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JULY 1, 2020
Invest In Black Communities or Die!
How Inequality Causes Climate Change
Poor folks don't drive electric cars. They don't eat organic food or use renewable energy, and all the while, the clock ticks away at what little time we have left to take meaningful action on climate change.
The assumption that what currently exists must necessarily exist is the acid that corrodes all visionary thinking. —Murray Bookchin
One of the beautiful things about capitalism is its technology of abundance. An abundance that is now so unavoidable that companies destroy their products en masse just to maintain an illusion of scarcity and exclusivity.
Food is no exception. In the United States, where food insecurity runs rampant—including 11 million children—40 percent of food ends up in landfills each year.
Companies operating in poor communities, whether they’re fast food chains or factories, rely on cheap, unhealthy, and environmentally-unfriendly products or practices.
You can’t have climate change without sacrifice zones, and you can’t have sacrifice zones without disposable people, and you can't have disposable people without racism.
- Hop Hopkins, Sierra Club
It's important to point out that, while just 12 percent of the overall population, half of African Americans reside in these low-income, dangerously underserved, and over-policed communities.
Poisoning the air in poor communities is an acceptable business practice. And so is selling poisoned food. In fact, capitalism depends on it.
Diabetes, high cholesterol, cancer, and obesity bombard communities of color in a deadly intergenerational cycle, but they also pay dividends.
Topsoil erosion, air and water pollution, the extinction of over 25,000 species, and 18.7 million acres of deforestation every year go hand-in-hand with these illnesses.
Communities of color suffer the effects of climate change more than anyone else, including viral outbreaks like COVID-19.
Are all cops bastards?
If poor people governed themselves, there would be no billionaires, and these companies would likely go bankrupt. That’s where law enforcement comes into play.
Police departments came about for a few reasons: to suppress striking workers, control slave populations, and to defend against attacks from Native Americans.
Their primary purpose is to protect the interests of the ruling class. It’s an old story. White colonists in early America “cleared the old-growth forests and plowed the prairies … part of a larger ethnic-cleansing agenda.”
Unfortunately, that story is ongoing through the militarization of the police.
From 1998 to 2014, military equipment purchases by police departments in the United States rose from $9.4 million to $796.8 million.
American police kill citizens at a rate 40x higher than any other industrialized western nation. But here’s the kicker: while police invested in military-grade equipment, the ruling class invested in elections.
Capitalism has to go.
In the 1990s, the wealthiest Americans collected 45 percent of all new income, a number that rose to 65 percent during the second Bush administration.
Today, as calls to defund police departments are met with riot gear, teargas, rubber bullets, and other forms of violence, a handful of billionaires receive a whopping 93 percent of all new income.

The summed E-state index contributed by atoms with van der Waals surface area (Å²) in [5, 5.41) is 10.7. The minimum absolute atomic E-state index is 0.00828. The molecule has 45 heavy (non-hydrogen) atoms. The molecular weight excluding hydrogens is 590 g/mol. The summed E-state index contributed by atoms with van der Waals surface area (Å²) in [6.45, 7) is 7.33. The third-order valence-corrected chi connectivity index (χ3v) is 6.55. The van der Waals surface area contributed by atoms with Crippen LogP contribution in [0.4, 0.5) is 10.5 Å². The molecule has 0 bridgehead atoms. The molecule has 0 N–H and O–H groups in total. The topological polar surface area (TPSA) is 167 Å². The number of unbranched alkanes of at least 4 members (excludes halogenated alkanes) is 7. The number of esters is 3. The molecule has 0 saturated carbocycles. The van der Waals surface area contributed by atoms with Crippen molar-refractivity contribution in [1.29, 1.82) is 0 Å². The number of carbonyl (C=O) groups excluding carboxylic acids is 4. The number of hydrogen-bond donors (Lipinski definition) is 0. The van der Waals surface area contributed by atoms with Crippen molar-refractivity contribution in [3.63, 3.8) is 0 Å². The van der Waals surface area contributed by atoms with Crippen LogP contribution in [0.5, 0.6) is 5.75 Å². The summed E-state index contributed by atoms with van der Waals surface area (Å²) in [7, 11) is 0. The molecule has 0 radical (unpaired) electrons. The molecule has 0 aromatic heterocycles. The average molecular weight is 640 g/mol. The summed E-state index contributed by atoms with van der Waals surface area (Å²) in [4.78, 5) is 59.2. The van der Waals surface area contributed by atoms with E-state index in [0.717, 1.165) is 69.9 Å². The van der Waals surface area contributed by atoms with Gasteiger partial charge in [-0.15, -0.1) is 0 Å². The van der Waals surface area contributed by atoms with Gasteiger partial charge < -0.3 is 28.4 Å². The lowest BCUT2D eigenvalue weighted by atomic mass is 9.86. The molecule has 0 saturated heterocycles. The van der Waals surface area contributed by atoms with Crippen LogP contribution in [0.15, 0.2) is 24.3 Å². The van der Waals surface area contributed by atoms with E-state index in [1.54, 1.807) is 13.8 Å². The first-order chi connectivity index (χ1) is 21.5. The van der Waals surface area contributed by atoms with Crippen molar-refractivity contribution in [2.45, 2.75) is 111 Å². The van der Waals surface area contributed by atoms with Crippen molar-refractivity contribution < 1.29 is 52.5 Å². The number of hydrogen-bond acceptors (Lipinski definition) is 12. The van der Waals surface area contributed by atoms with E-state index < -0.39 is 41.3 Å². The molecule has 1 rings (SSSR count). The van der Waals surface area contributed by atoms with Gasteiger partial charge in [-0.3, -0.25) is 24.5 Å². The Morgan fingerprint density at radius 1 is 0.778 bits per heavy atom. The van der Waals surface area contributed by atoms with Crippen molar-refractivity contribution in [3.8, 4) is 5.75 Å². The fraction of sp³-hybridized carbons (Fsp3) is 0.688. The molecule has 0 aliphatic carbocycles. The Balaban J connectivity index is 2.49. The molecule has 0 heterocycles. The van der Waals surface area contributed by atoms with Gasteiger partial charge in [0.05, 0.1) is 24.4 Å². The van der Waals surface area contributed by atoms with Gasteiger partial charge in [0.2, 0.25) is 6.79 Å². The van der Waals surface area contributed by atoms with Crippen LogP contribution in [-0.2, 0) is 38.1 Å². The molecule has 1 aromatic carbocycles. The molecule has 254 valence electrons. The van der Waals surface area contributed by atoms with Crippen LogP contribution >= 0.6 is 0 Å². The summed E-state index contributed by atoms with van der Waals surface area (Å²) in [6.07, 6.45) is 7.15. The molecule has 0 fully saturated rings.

As the struggle in the streets plays out, weather patterns across the globe grow increasingly erratic, leading to mass migrations and an alarming recent rise of new authoritarian regimes throughout the world.
Inequality is literally madness, and cooperation is our only alternative.
It's not enough to shop at black-owned businesses. We have to create a multitude of new Black entrepreneurs and community-controlled businesses.
Regular citizens have to accept their power and organize to exercise it. Electing a few people to make decisions for us is no longer viable.
We have just nine years before the world moves past the point of no return. Lost hope for our lineage and climate change will then be our permanent reality.
The creation of grassroots institutions that foster communal power is the most important task of our time. Businesses need to enter into a new social contract with their communities.
Companies that do this are less likely to pollute, export jobs, abuse their workers, use unsustainable practices, or extract community wealth.
That’s why I started FareMarket. It’s my mission to help create new food businesses that work with their communities and not just in them.
And FareMarket is more than willing to be one of the first to bow to community jurisdiction. That’s why we have memberships.
When we reach one thousand members, paying $14.99 a month, we’ll be able to invest $169 thousand a year into new community-controlled enterprises.
That’s the only reason we offer membership. It’s not revenue; it’s the future.
If you feel unheard, please work toward establishing grassroots organizational structures and bylaws for managing these funds and for electing non-mandatory recallable leadership.
We can grow communal power, protect our communities from the police, and build an economy that works with nature and not against it.
This is how we save the planet and build wealth for everyone, not just a handful of billionaires. And we can do it quickly so long as communities work together.
It’s our duty to find a peaceful solution to inequality and, by association, climate change.
Through cooperation, we have the power to make the ending of the era of capitalism a happy one.
This is an abridged version of this article. If you would like to read the entire article, click here.
Written by Benjamin Harrison
Edited by Kendalyn Mckisick
Benjamin is an entrepreneur, urban farmer, data analyst, professional writer, food justice advocate, and the founder of FareMarket. He maintains our blog as Cyborg Farmer, keeping you informed on the company's purpose, vision, and impact.